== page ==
So, by invoking the Excel trend line feature for our data set (right click over the data series and select “Add Trendline”) …
… we can get a line and equation for the line predicted by the data set.
A couple of points here:
- The equation is the relationship between outdoor air temperature (X) and heating load (Y). That means you can use it with an hourly weather data file or a bin weather data file to predict the energy consumption for a year based on your data set.
- Given that this particular example was for a preheat coil that was trying to deliver neutral (70-72°F) make-up air to the corridors, if things were working right, the line would go through 0 Btu/hr between 70 and 72°F. It doesn’t and that is a clue that something is wrong with this system.
In this particular instance there were major problems with the control system. And once they were repaired, a similar analysis painted a picture of the results and allowed us to project the savings by subtracting the results predicted by one equation from the results predicted by the other.
In the context of whole building thermal data and using it to scope out a facility, if you did a regression like this and the Btu/hr line you generated crossed the temperature axis above the balance point of the building, that tells you that something is using heat when it may not need to be used, especially if you are working with a facility such as a commercial office building.
In most commercial facilities, the driver for thermal consumption when it is not needed for space heat will be reheat and domestic hot water. As a result, if you saw a pattern like I just described in your interval data analysis, you might focus some attention on those systems as your scoping process moved forward, especially if you saw high baseline gas consumption during the summer months and the building had a poor thermal benchmark.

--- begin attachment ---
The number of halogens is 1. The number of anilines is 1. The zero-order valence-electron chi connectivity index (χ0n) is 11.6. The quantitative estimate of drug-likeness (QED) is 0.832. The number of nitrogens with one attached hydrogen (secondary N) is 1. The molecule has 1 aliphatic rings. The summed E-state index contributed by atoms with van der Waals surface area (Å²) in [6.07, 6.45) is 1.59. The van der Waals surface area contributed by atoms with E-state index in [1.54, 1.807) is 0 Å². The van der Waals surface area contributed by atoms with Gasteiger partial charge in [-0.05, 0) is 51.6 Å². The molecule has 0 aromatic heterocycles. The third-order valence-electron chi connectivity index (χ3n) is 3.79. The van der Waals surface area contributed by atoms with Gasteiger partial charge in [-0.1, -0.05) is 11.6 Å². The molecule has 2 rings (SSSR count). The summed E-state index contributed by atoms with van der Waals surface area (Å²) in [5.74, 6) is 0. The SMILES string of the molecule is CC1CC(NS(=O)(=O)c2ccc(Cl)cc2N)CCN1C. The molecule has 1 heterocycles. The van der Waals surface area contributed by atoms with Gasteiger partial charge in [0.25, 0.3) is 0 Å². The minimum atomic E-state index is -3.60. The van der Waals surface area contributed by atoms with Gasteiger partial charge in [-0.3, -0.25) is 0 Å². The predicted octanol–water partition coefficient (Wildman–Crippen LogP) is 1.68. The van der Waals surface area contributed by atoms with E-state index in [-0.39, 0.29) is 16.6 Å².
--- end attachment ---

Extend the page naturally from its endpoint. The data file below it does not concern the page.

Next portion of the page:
So far, we have been looking for patterns in how a building uses energy but not looking so much at the relative magnitude of the energy use. Benchmarks let you take a look at the magnitude of consumption relative to a similar type of facility in a similar climate zone with similar patterns of use. That can be important because, for example a facility located in a mild climate might have an electrical average daily consumption pattern that looks like the graph below (this is the “raw” chart you would get from the UCAT tool).
Anomaly aside ( the dip in August consumption), you can’t really tell if this is a facility that only has a modest requirement for mechanical cooling (the process driving the peak) and a normal base load vs. a facility with a huge base load and a normal requirement for mechanical cooling in hot weather.
In other words, the peak in September could be due to the fact that the facility normally can cool itself with outside air and only needs a little bit of extra electricity when it gets hot to keep things under control. Or, it could be using a lot of electricity all of the time and the need provide mechanical cooling causes it to use even more when it is hot outside.
Benchmarking lets you look at the magnitude of the consumption in the context of the facility type relative to its peers. One of the cool things about Bill Koran’s tool in this context is that it exposes the data behind the average daily consumption graphs. That means you can see the total annual consumption for a given facility (assuming you have data for a year or more) because the tool totals up the bills for you on an annual basis on the “Chart Data” tab.
If you take that number, convert it to Btus, and divide it by the building square footage, you end up with an EUI; a.k.a the Energy Utilization Intensity. If you have that, then you can benchmark the facility against it’s peers.
My point here is not to teach you how to do a benchmark. If you are curious about that, you will find a number of benchmarking resources in the resource list I maintain on the blog. Rather, I want to show you how that tool can help you understand the savings potential in a facility and as a result of that, the potential project cost.
Personally, I have developed a real affinity for the DOE Building Performance Database benchmarking tool (which is not in the current version of my resource list but will be added to the next revision).
Site vs. Source Energy